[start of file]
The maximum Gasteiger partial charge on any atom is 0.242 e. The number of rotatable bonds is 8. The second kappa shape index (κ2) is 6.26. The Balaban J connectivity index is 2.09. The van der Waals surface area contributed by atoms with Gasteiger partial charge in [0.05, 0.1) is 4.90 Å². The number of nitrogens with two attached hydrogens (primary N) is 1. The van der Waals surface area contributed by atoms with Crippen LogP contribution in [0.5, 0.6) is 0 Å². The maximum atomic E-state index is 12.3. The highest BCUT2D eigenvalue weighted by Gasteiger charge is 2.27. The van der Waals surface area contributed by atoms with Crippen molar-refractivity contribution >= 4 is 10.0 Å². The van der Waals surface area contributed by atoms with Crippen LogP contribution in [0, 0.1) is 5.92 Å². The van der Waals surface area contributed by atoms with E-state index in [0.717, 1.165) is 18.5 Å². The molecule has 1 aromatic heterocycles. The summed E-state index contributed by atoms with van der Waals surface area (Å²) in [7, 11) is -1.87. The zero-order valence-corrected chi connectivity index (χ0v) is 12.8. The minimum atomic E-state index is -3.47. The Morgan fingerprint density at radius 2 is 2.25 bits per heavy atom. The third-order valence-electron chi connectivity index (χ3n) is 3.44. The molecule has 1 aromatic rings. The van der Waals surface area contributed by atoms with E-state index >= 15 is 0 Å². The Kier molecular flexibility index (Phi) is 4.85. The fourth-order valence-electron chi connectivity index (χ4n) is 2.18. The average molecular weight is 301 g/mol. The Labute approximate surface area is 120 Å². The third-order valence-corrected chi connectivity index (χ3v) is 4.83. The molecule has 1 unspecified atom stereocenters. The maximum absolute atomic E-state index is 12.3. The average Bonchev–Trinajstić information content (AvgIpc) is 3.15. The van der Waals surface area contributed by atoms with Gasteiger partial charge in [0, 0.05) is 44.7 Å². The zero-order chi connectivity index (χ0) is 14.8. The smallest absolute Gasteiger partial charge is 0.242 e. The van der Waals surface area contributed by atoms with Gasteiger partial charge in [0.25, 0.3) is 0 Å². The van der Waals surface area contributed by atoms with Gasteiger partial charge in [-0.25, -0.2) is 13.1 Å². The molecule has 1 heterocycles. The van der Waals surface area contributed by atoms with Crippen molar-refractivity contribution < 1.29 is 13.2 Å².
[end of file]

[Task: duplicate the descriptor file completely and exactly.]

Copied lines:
The maximum Gasteiger partial charge on any atom is 0.242 e. The number of rotatable bonds is 8. The second kappa shape index (κ2) is 6.26. The Balaban J connectivity index is 2.09. The van der Waals surface area contributed by atoms with Gasteiger partial charge in [0.05, 0.1) is 4.90 Å². The number of nitrogens with two attached hydrogens (primary N) is 1. The van der Waals surface area contributed by atoms with Crippen LogP contribution in [0.5, 0.6) is 0 Å². The maximum atomic E-state index is 12.3. The highest BCUT2D eigenvalue weighted by Gasteiger charge is 2.27. The van der Waals surface area contributed by atoms with Crippen molar-refractivity contribution >= 4 is 10.0 Å². The van der Waals surface area contributed by atoms with Crippen LogP contribution in [0, 0.1) is 5.92 Å². The van der Waals surface area contributed by atoms with E-state index in [0.717, 1.165) is 18.5 Å². The molecule has 1 aromatic heterocycles. The summed E-state index contributed by atoms with van der Waals surface area (Å²) in [7, 11) is -1.87. The zero-order valence-corrected chi connectivity index (χ0v) is 12.8. The minimum atomic E-state index is -3.47. The Morgan fingerprint density at radius 2 is 2.25 bits per heavy atom. The third-order valence-electron chi connectivity index (χ3n) is 3.44. The molecule has 1 aromatic rings. The van der Waals surface area contributed by atoms with E-state index >= 15 is 0 Å². The Kier molecular flexibility index (Phi) is 4.85. The fourth-order valence-electron chi connectivity index (χ4n) is 2.18. The average molecular weight is 301 g/mol. The Labute approximate surface area is 120 Å². The third-order valence-corrected chi connectivity index (χ3v) is 4.83. The molecule has 1 unspecified atom stereocenters. The maximum absolute atomic E-state index is 12.3. The average Bonchev–Trinajstić information content (AvgIpc) is 3.15. The van der Waals surface area contributed by atoms with Gasteiger partial charge in [0, 0.05) is 44.7 Å². The zero-order chi connectivity index (χ0) is 14.8. The smallest absolute Gasteiger partial charge is 0.242 e. The van der Waals surface area contributed by atoms with Gasteiger partial charge in [0.25, 0.3) is 0 Å². The van der Waals surface area contributed by atoms with Gasteiger partial charge in [-0.25, -0.2) is 13.1 Å². The molecule has 1 heterocycles. The van der Waals surface area contributed by atoms with Crippen molar-refractivity contribution < 1.29 is 13.2 Å².